I must have sat out there for at least half an hour before I even thought about what to do next.  If anything, the waves appeared to be building in size and I had to paddle out further to avoid each oncoming set.  At first I'd felt lucky to have made it out there, but now I was beginning to wonder how the hell I was going to get back in.  This is not as uncommon a situation as you might imagine.  Whenever really huge surf rolls into Hawaii's North Shore, or Maverick's up by San Francisco, there's always someone who manages to get out there then realize that they are, literally, in over their head.  Usually there are some other surfers out there who can help, or a professional surf rescue team, or at least some spectators on the beach.  The only ones on my beach were my spotted doggy and the seagulls that he was chasing.  I wasn't really worried though.  I'm an excellent swimmer, and I was sitting on a floating chunk of foam and fiberglass.  And hey, I made it out here didn't I?  

Where waves come from

As my muscles recovered, my confidence grew.  A big perfect wave is a beautiful thing, one of the most miraculous sights on this earth.  I wondered where these waves had originated, a typhoon off Japan maybe.  Powerful winds somewhere whipped the ocean into a deep water swell marching indomitably across several thousands of miles of open ocean to crash on this Mexican shoreline.  A very beautiful thing. A brown pelican skimmed along the water past me, and I smiled at the thought of being in the middle of it.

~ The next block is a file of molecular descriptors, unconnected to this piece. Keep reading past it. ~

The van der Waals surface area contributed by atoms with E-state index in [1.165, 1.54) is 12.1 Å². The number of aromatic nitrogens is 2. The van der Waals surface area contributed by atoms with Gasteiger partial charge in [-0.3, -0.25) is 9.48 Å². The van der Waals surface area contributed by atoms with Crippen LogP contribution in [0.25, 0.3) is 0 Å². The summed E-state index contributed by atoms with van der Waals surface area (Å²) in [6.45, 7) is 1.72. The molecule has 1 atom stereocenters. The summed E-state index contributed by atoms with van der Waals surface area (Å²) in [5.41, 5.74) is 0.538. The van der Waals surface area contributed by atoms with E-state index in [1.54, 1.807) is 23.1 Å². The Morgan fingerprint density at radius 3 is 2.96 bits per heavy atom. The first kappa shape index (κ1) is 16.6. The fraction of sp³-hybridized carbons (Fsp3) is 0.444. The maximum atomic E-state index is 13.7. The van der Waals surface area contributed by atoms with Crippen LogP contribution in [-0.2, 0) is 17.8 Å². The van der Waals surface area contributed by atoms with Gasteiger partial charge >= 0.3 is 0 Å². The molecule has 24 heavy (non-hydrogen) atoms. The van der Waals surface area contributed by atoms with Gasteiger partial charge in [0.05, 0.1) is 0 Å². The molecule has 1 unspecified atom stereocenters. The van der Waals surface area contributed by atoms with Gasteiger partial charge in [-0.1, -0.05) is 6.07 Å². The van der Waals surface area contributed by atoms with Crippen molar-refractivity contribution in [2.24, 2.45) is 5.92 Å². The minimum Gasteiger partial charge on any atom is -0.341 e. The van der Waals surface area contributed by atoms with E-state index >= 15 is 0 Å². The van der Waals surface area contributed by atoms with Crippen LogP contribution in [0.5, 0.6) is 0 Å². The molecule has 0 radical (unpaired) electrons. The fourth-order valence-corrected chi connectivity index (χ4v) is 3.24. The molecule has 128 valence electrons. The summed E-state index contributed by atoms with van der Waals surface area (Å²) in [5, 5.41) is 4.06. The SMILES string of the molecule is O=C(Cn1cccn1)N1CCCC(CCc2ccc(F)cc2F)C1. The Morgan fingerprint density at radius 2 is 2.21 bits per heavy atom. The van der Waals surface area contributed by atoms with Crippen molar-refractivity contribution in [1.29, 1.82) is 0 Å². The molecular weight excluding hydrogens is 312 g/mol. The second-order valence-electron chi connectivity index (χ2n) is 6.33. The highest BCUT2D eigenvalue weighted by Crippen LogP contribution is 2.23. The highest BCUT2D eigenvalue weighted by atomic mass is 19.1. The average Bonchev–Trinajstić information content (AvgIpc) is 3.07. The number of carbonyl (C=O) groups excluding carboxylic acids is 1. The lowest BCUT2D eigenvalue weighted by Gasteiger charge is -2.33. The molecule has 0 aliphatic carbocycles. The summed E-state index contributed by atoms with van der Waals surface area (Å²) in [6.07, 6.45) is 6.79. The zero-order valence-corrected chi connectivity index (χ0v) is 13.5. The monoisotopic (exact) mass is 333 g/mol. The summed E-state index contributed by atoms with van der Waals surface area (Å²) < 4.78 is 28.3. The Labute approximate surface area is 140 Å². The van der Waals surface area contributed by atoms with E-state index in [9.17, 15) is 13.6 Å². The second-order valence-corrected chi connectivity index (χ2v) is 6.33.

I was happy, but I also knew I was going to get thrashed.  These waves were completely outside my range of experience. I had no illusions about suddenly rising to the occasion and being transformed into a surfing legend en route to the beach.  I knew I was going to eat shit and die, but I was still smiling.  I wasn't going to drown, I wasn't going to actually die, and it was going to be one hell of a ride.  This wasn't a theme park, this was really real.  I remembered something George had mentioned the last time we talked about surfing this place.  He'd said it was, "Hawaiian style," meaning that the waves jacked up really fast and that a lot of water was moving up the face, so you had to take a few extra strokes to make sure you were completely in it.  Otherwise, you just sort of hung there at the top until the lip pitched you out into space.  I took my time getting positioned in the lineupI knew I'd only get one chance.  When I was satisfied, I took a deep breath and made that little cross the heart sign that Catholics do.  I'm not religious, it just seemed like the right thing to do.  When I'd finished my absolutions, I looked over my shoulder and saw the wave that I wanted.